Salvation is not merely adhering to a set of beliefs and religious duties that earn us a heavenly reward. Salvation is a gift from God that transforms and reorients every aspect of our life here and now. We can be forgiven from our pasts that enchain us, we can receive new life, and we can finally find true joy; that is very good news.

God is already working in the lives and situations of people in our communities. It is our task to help them see God’s presence and claim and accept God’s transformational power. Let us once again find our voice because we do have a message worth sharing.

The Rev. Lear, an ordained elder in the North Carolina Conference, is director of evangelism ministries for the UMC’s General Board of Discipleship.

Special Contributor to UMR

Special Contributor

This story was written by a special contributor to The United Methodist Reporter. You may send your article submissions to
editor@circuitwritermedia.com
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3 Comments on "Commentary: Thoughts on reclaiming evangelism in the UMC"

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The United Methodist Reporter wants to encourage lively conversation about The United Methodist Church and our articles in the belief that Christian conversation (what Wesley would call conferencing) is a means of grace. While we support passionate debate, we cannot allow language that demeans or demonizes others, and we reserve the right to delete any comment we believe to be harmful or inappropriate. We encourage all to remember that we are all broken and in need of Christ's grace, and that we all see through the glass darkly until that time we when reach full perfection in love. May your speech here be tempered with love, and reflection of the fruits of love, joy, peace, patience, kindness, goodness, faithfulness, gentleness, and self-control. After all, "There is no law against things like this." (Galatians 5:22-23)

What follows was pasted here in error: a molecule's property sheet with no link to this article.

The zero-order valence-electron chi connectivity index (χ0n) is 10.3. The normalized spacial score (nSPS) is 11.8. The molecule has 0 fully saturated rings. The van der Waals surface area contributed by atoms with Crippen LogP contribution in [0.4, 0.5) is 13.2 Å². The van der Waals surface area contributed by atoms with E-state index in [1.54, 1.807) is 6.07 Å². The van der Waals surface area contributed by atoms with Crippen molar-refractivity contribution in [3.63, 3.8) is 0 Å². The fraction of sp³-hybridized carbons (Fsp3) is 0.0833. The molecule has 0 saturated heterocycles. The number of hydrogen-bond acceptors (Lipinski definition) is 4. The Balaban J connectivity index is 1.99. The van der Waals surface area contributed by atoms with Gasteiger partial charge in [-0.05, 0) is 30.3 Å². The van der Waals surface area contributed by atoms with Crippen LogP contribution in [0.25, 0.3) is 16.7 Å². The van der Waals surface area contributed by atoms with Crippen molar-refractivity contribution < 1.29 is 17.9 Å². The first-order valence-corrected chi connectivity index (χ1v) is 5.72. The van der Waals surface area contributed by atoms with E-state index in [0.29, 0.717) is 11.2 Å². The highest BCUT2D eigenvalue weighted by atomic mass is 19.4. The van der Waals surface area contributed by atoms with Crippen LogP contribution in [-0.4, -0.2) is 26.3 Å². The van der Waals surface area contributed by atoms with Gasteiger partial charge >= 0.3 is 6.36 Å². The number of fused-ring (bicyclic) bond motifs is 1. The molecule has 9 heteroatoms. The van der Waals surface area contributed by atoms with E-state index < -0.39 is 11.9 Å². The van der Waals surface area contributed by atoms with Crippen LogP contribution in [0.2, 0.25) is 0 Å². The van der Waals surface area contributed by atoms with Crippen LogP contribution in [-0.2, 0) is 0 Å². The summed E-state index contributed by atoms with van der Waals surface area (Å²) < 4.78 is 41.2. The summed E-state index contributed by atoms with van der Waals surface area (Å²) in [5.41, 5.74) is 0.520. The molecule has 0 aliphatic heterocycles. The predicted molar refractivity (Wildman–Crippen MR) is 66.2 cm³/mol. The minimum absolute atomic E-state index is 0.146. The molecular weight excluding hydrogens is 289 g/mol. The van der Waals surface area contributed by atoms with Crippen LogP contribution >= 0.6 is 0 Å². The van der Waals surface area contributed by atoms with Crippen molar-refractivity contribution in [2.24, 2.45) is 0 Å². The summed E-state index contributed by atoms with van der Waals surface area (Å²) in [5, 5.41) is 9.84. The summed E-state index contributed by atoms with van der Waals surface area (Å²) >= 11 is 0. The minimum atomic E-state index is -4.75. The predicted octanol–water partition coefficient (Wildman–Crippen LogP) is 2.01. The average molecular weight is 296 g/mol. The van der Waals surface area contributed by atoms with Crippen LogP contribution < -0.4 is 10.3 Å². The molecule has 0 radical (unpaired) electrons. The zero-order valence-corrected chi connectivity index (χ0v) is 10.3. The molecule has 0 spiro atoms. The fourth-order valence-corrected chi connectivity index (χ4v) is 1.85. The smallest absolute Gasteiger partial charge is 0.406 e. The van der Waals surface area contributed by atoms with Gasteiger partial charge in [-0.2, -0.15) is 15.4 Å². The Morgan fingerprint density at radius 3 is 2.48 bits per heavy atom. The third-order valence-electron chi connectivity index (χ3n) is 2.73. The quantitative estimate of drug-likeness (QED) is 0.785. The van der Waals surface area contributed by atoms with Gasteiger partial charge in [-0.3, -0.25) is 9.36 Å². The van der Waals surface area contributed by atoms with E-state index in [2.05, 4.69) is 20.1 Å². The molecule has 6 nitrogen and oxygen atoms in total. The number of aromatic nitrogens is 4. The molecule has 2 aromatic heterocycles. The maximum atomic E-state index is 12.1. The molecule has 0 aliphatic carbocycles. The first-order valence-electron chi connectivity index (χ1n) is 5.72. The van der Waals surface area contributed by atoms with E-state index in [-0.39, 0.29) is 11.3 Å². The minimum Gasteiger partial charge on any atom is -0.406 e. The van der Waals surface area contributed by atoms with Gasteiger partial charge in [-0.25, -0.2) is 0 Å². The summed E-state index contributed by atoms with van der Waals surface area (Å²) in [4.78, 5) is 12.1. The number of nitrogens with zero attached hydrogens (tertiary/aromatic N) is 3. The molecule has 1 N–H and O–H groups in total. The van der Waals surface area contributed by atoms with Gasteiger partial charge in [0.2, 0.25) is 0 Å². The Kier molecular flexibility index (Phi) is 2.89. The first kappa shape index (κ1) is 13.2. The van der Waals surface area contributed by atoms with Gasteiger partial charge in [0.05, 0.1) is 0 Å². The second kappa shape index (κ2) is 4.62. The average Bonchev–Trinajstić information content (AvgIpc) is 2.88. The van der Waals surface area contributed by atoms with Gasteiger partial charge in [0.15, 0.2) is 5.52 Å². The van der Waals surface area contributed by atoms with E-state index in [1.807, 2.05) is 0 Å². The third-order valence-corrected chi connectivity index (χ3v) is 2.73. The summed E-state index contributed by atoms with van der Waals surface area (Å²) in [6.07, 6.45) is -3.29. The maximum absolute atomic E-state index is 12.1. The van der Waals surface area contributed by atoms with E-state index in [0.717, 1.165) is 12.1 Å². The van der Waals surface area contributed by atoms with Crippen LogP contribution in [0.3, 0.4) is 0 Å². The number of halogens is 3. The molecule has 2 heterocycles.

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drw
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I'm coming to believe that any conscious attempt to evangelize is doomed to failure. People are won to Christ by witnessing and experiencing non-agenda-based love first hand. They are increasingly smart enough (and correct) to resist anything that has even the slightest motivation by the so-called lover to grow a church. What if we put all our efforts into teaching how to radically love our neighbor which includes a personal investment of time and energy? Any other programmed approach merely attempts a good thing without the necessary personal sacrifice. It is going to fail and it should.
JRivera
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wit·ness (wtns) n. 1. a. One who can give a firsthand account of something seen, heard, or experienced: a witness to the accident. b. One who furnishes evidence. 2. Something that serves as evidence; a sign. 3. Law a. One who is called on to testify before a court. b. One who is called on to be present at a transaction in order to attest to what takes place. c. One who signs one’s name to a document for the purpose of attesting to its authenticity. 4. An attestation to a fact, statement, or event; testimony. 5. a. One who… Read more »
j4981
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Great article … And you are so right …..